I suppose that would be done under regulations to be made. Bui under the present Act, as I understand it, these people are not prohibited from coming into the country, but we only have the remedy against those who help them to come in. The hon. member for West Toronto (Mr. Clarke) referred to the general scope of the Act. I want to say th'at, within the last few years, I have been at almost numberless gatherings of labour men throughout the country, and I have never Sir WILLIAM MULOCK.
yet heard any of them endorse the policy of retaliation, as contained in the Alien Labour Act. Labour does not stand for the retaliatory principle at all. The only thing they want in the Act is the anti-contract feature. They have not been able to get it. but we have a measure of it under this Alien Labour Act. For my part, I believe that the minister would be well advised to keep in section 7, and, keeping that in, to strike out section 9 of the Alien Labour law. I never did endorse the policy of retaliation. I am not by any means committed to the idea that we should let other countries legislate for us. Labour stands for the anti-contract idea. Labour does not object to immigrants coming into Canada to take their part in the ordinary way in building up the country. But what they do object to, and what they have reason to object to, because they have suffered from it for year's past, is the system of bringing in bodies of men under contract, men who, in many cases, do not know the conditions of labour here, but who are brought in to take work from men who are already here. There is some relief in this Bill.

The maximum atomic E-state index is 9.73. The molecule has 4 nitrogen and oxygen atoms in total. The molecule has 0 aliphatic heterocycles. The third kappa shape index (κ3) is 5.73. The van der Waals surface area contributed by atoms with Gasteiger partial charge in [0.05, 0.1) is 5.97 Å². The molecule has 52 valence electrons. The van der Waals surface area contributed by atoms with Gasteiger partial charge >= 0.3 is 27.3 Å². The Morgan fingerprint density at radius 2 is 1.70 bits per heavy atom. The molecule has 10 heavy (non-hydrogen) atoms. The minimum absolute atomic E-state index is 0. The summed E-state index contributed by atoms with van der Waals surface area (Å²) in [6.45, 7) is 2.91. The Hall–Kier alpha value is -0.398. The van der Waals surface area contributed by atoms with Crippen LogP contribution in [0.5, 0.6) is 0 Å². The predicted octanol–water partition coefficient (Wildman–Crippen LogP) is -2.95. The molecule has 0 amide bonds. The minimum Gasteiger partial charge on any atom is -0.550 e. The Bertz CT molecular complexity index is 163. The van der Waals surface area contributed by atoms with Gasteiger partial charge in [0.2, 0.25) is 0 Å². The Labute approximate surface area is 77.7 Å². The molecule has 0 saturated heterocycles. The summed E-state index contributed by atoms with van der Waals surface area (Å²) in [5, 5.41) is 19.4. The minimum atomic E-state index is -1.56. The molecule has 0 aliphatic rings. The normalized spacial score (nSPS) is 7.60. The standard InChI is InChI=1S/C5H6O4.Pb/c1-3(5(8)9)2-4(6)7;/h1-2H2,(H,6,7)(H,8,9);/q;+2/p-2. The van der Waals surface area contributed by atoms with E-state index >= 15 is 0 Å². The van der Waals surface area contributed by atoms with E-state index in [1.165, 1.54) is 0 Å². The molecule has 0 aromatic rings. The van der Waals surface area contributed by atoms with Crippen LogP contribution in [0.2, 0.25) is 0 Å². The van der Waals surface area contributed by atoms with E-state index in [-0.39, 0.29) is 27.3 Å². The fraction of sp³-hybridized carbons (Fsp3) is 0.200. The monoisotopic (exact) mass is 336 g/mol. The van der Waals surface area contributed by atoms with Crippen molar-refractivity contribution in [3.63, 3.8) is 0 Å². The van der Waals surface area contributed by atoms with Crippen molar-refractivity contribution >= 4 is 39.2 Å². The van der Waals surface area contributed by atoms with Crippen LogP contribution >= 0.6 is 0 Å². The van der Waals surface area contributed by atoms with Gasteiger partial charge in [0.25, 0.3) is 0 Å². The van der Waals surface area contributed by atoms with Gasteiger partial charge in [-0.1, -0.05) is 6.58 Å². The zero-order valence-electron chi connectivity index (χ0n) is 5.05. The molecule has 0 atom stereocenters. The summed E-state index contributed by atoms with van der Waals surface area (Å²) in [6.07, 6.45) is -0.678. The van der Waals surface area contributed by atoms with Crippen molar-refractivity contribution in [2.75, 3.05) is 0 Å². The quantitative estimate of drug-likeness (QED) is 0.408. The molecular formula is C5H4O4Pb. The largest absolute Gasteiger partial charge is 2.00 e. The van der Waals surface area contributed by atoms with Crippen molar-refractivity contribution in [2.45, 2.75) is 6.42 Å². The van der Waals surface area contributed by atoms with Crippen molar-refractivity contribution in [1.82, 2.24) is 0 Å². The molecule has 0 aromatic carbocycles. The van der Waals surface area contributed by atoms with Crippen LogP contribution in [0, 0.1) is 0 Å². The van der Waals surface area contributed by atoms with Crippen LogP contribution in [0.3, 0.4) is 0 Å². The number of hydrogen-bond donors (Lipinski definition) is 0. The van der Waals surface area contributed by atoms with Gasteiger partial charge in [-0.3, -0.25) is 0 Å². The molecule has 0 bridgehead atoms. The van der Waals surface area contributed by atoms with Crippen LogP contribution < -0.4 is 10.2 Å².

Topic: ALIEN LABOUR IMPORTATION.